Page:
26. In addition, the ArchiMEDES case is not relevant for the case at hand because it concerned a different contract, the relevant provisions of which were not the same as those used in the Agreement[15]. It is important that the contract in the ArchiMEDES case appears to have made a distinction between the final report on the implementation of the project, on the one hand, and the financial documentation relating to the eligibility of costs, on the other hand. While the payment of the balance depended on the approval of both, the implicit approval covered only the final report[16]. By contrast, the tacit approval provided for by the Agreement in the present case covers both the final report on the implementation of the project and the financial documentation needed for the assessment of the eligible costs[17]. In the present case, once these documents have been approved, the Agency must pay the balance[18].

27. Furthermore, the Ombudsman attaches weight to the fact that, unlike the contract in the ArchiMEDES case, the Agreement in the present case attempts to define, albeit not in a very clear way, the legal effects of the Agency’s implicit approval by stating what it does not imply. Pursuant to Article II.15.4, "Approval of the reports accompanying the request for payment shall not imply recognition of their regularity or of the authenticity, completeness and correctness of the declarations and information they contain." The Ombudsman maintains the earlier view that this provision does not and cannot authorise the Agency to reverse its implicit approval for reasons other than those stated in this clause (see paragraphs 7-9 above).

28. Therefore, the Ombudsman is of the view that the ArchiMEDES case has no bearing on the assessment of the present complaint.

29. Nor does the Ombudsman find convincing the Agency's second set of arguments, namely, that the Ombudsman's interpretation is not compatible with the provisions of the Agreement relating to the implementation of the action agreed on with the Agency and to the eligibility of the costs. The Ombudsman’s view is that the wording of the Agreement does not, in fact, support the Agency's arguments.

30. In the Ombudsman's view, according to the wording of the Agreement, the Agency has 90 days: (i) to check both the final implementation report and the financial documents; (ii) to assess these documents; and (iii) if approved, to pay the balance[19]. The Ombudsman therefore cannot accept the Agency's submission that the sole meaning of the implicit approval in question is that, "on the basis of the information contained in the final report, the Agency is in a position to (a) assess whether the project has been correctly implemented and to (b) determine the eligible costs incurred by the beneficiary as well as the final amount of the grant." The Agency’s interpretation clearly contradicts the provisions of Articles I.5.4 and II.15.4 of the Agreement[20]. If the Agency has a different view, it should revise its grant agreement template to reflect that view.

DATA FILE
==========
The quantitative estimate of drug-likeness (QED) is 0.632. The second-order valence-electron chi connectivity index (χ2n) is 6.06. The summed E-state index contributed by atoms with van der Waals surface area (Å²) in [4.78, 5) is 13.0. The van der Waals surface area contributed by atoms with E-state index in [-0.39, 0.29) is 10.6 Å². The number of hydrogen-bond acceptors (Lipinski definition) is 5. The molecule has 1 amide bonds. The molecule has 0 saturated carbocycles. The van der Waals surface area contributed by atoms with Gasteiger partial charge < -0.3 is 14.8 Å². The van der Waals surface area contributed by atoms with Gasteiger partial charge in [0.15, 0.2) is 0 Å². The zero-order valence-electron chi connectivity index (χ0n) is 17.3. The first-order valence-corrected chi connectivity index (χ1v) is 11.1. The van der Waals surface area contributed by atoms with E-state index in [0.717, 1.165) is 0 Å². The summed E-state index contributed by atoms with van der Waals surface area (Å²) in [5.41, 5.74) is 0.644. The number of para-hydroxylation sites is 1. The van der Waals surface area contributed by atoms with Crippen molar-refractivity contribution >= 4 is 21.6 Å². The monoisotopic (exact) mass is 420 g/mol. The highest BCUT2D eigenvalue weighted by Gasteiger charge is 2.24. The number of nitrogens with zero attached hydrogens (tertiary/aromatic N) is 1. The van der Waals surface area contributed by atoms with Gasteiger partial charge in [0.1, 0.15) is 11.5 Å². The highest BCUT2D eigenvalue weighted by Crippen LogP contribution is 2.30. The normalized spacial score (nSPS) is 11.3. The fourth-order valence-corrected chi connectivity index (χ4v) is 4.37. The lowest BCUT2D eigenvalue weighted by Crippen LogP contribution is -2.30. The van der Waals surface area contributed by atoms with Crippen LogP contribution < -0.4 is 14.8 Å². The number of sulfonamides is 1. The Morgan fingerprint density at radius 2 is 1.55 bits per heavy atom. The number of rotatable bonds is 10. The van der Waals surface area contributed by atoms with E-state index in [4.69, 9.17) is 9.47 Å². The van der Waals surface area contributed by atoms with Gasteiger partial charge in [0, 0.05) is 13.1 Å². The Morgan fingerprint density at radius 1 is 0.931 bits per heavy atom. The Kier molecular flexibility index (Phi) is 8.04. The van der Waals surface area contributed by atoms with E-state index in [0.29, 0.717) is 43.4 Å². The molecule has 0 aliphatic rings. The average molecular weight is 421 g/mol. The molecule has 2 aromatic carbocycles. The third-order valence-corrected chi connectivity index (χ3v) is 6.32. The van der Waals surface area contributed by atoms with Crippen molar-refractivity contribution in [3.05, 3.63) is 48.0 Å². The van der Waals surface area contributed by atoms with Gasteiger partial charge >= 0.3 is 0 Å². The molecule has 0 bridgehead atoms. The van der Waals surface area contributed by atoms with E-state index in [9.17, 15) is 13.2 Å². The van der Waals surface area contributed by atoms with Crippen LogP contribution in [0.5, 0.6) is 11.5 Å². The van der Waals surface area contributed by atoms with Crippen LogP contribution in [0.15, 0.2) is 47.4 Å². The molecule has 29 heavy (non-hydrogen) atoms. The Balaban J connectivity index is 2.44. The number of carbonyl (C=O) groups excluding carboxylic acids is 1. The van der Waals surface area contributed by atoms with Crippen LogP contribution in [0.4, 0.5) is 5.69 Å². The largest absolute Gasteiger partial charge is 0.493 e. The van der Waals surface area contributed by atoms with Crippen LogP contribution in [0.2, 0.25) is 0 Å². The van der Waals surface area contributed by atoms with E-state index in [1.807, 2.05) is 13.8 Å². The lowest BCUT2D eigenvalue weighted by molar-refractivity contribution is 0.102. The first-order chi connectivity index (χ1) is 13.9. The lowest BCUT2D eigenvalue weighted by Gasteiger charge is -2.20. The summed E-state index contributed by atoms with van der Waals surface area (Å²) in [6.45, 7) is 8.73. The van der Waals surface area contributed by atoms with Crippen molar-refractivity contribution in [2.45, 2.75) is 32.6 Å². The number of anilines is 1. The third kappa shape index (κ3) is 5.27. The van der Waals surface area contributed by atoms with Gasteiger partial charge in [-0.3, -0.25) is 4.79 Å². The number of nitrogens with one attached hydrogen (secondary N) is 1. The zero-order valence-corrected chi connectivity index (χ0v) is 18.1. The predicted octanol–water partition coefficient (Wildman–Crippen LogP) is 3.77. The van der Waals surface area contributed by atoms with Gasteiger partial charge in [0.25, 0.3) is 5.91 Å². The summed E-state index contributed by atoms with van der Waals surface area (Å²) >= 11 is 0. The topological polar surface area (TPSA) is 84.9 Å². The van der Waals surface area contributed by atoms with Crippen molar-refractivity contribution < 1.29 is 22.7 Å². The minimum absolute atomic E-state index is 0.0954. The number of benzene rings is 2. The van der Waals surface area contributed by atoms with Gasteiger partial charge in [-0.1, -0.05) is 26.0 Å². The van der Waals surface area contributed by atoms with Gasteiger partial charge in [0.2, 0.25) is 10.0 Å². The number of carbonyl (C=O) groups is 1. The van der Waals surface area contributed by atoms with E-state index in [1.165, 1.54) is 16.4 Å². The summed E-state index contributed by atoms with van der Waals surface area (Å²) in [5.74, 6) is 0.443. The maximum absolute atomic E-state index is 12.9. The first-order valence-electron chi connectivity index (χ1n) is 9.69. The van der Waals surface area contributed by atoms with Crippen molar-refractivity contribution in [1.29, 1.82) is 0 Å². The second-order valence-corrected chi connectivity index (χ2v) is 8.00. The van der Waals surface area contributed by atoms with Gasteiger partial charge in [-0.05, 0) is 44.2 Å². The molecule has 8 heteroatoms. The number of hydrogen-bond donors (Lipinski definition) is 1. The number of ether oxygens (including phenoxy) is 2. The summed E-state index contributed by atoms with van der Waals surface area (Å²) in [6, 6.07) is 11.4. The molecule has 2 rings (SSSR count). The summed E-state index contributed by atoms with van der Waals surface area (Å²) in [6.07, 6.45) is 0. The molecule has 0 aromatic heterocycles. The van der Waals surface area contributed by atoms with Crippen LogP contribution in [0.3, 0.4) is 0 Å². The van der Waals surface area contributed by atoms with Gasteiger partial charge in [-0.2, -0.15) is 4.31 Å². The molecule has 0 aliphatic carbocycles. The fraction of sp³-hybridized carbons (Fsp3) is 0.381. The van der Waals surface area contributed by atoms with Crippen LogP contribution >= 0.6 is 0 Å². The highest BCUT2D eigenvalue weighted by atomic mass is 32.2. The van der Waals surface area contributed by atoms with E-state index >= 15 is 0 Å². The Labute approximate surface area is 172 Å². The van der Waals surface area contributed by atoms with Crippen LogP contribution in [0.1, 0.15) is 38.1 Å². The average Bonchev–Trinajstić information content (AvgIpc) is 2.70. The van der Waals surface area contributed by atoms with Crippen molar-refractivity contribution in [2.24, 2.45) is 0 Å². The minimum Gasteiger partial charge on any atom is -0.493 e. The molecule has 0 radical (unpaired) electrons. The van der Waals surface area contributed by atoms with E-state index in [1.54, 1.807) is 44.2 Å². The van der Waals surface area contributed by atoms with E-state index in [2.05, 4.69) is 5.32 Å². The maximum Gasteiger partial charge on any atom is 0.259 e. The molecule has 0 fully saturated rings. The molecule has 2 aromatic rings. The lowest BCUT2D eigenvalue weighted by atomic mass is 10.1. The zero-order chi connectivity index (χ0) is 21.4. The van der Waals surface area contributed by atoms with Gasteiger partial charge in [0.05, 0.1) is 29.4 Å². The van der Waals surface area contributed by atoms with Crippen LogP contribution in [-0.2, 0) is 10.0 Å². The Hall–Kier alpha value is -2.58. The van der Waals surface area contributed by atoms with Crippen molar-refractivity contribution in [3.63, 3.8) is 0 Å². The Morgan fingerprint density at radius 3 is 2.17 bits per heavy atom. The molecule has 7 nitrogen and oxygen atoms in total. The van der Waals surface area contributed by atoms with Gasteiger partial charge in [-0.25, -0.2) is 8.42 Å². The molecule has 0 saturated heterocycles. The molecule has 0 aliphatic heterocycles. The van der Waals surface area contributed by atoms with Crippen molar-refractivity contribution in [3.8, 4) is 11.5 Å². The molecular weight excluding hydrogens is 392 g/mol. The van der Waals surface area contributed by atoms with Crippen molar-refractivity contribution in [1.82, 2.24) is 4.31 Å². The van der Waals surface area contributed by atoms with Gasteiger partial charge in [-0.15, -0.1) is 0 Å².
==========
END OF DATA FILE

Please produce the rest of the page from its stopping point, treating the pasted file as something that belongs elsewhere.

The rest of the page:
31. As already pointed out in the friendly solution proposal and above, Article II.15.4 of the Agreement defines the scope of the Agency’s implicit approval. This definition, which is based on a comprehensive, restrictive list of shortcomings which are not covered by the approval, seems to leave no space for reversing the approval on the ground that the grant beneficiary deviated from the initial project without the Agency's prior agreement. In other words, the Agreement, as it is drafted, gives the impression that the implicit approval also covers the action implemented as described in the final report.

32. In this respect, the Ombudsman acknowledges that, in some cases, this might lead to the Agency accepting implemented works which do not correspond to the project it initially selected and approved. This is a matter of concern since public money allocated to the projects should be spent as intended.

33. However, in the present case, it is the Agency that drafted the Agreement and freely imposed this time limit on itself. In the Ombudsman's view, the clause contained in Article II.15.4, read in conjunction with the provisions of Article I.5.4, constitutes a typical tacit approval clause whose legal meaning is that, in the event of 90 days of administrative silence, the project as described in the final report is approved. It appears that the reason the Agency decided to introduce the implicit approval provision in the Agreement was precisely to strike a balance between the public interest of having EU funds efficiently spent on the selected project and the legitimate interests of the beneficiaries and, especially, the project coordinator. It serves the beneficiaries' right to legal certainty that the Administration is under a duty to adopt a binding decision without unreasonable delay, in this case, within 90 days.

34. Had the Agency had a different interpretation of the Agreement at the time of its drafting, it should have adopted a different definition of the implicit approval or provided for a different relationship between different provisions of the Agreement. In addition, as already pointed out in the friendly solution proposal, the Ombudsman cannot see why 90 days would be insufficient for the Agency to reject the final report if it considers that the project was not implemented as agreed.